In December 2008, a day before Operation Cast Lead began, I walked through rocket-besieged Sderot, dispensing candies and cards courtesy of my sister’s class in New Jersey. A month later I returned to New York as an NYU undergrad. Then the long war began. In the coming months, my fellow pro-Israel students and I faced protests, one-sided panels, movie screenings and other events designed to ostracize Israel. As co-president of the Israel club at the NYU Hillel, I tried unsuccessfully to engage our critics. I attended meetings held by the Students for Justice in Palestine, joined Facebook groups, and attended anti-Israel events. My repeated overtures to pro-Palestinian groups on campus fell on deaf ears.
Six years later, Israel is again at war, as am I. By day I work in the Medical Corps, assisting in providing medical care to Israeli soldiers, Palestinian children, Syrian refugees, Bedouin mothers, and Ethiopian and Russian immigrants—the oath of the Medical Corps a militarized version of the Hippocratic Oath. At night I again fight the long war, an uphill battle to protect Israel’s name. I talk to the dwindling group of moderates invested in this conflict interested in hearing different perspectives and sharing their own.
My activities over the last month sharpened a long-forgotten observation from campus advocacy days, an insight into the failure of intergroup dialogue. Pro-Israel and pro-Palestinian advocates fail to communicate, because the two groups do not speak the same language.
Much like the Israeli-Palestinian conflict itself, dialogue between pro-Israel and pro-Palestinian advocates often fails because the two groups seek to yell at, rather than talk to, each other. However, even when we do listen to one another, there is a gulf which is more conceptual than linguistic. Israel advocates speak of Peace; Palestinian advocates of Justice.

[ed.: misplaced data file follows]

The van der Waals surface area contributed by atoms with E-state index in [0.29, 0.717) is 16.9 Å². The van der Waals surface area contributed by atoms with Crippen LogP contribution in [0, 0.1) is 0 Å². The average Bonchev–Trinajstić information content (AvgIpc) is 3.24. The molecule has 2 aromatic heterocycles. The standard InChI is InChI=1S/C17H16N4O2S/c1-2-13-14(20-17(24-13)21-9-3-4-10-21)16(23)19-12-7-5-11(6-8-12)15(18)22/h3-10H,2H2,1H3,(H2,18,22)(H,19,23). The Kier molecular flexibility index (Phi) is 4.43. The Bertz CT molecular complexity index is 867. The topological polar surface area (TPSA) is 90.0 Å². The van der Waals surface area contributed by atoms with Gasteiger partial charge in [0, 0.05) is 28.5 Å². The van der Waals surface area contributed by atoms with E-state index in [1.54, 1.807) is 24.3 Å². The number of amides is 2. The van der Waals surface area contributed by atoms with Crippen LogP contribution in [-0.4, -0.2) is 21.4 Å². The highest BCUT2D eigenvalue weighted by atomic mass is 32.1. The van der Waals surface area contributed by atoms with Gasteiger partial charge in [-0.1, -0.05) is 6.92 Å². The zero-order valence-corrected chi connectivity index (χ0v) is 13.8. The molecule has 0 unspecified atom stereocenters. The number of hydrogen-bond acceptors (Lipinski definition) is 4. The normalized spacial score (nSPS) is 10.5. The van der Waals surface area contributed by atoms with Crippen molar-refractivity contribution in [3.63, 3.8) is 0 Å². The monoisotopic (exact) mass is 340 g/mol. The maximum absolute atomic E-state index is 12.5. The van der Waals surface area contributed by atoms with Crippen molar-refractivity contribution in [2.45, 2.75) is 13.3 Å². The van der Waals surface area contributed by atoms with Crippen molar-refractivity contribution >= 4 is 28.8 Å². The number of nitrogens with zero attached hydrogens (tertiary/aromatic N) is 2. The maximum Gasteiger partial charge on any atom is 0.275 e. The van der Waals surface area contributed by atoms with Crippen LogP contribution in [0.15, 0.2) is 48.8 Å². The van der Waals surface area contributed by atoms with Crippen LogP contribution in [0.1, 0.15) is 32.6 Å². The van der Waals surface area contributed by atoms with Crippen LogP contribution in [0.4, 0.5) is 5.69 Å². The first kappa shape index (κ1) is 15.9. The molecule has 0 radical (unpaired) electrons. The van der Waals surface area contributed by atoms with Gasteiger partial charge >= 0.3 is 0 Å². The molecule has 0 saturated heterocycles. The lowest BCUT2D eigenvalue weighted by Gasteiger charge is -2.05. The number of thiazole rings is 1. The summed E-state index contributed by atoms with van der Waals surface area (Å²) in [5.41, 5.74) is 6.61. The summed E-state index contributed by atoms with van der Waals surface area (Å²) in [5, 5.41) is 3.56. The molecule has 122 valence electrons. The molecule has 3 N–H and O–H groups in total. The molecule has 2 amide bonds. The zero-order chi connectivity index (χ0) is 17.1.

It’s no coincidence that the Palestinian student advocacy network is called “Students for Justice in Palestine”; their activities are steeped in this rhetoric. Israel advocates, on the other hand, speak in the language of peace. At rallies in Washington Square Park we chanted for “Peace in the Middle East,” a simple, yet elusive, goal. Our message was, is: “stop the rockets, stop the terror, let us all live in peace.” Their message was, remains: “There can be no peace until justice is established.”
There are many pro-Palestinian advocates who believe this message. Justice is a fundamental value in Judaism and Islam, as in many societies. However, the goal is an illusion, the rhetoric misleading, the agenda damaging to Palestinians and Israelis alike.
Every conflict has injustice. A conflict of over six decades offers infinite injustice. Land taken, war started, ceasefire broken, children murdered. There’s endless blame to go around, and it gets worse the farther back one goes. We needn’t give up on justice altogether. But as with any intractable conflict, a hyper-focus on something so eminently subjective and unachievable as “justice” merely highlights reasons to fight. It burns bridges rather than builds them; it tells us that we can never live together until we settle the fight that my grandfather fought with your great-aunt. There will always be many, if not infinite, narratives. Perhaps too, forgiveness and some semblance of justice may occur once we learn to live in peace. But surely we should address our children’s future before we settle our parents’ grievances? Surely peace trumps justice, for both sides?
As an Israeli, I don’t believe that we fight a war with the Palestinians, or that Hamas’s attacks are those of a nation. They are those of a fringe extremist group that has chosen violent resistance, despite the damage that it brings. I do worry though, about the growing number abroad who can’t condemn Hamas, who openly support it, or who tacitly do so, by speaking the language of injustice, rather than of peace. Israelis and Palestinians share an interest in an end, not merely a suspension, of armed hostilities. Our supporters abroad, if genuine, should also share this interest.
I believe the time is long overdue for pro-Palestinian advocacy to change their language, to forget “justice” and embrace peace. Peace, requiring work on both sides, may bring some semblance of justice. Seeking justice will bring neither justice, nor peace. For most of us living here, the answer is obvious. Too many children have lost parents, or parents their children. Most Israelis and Palestinians seek to live in peace, despite political differences. I hope that advocates abroad, rather than demanding vague notions of justice, can help us to build bridges and to promote peace.
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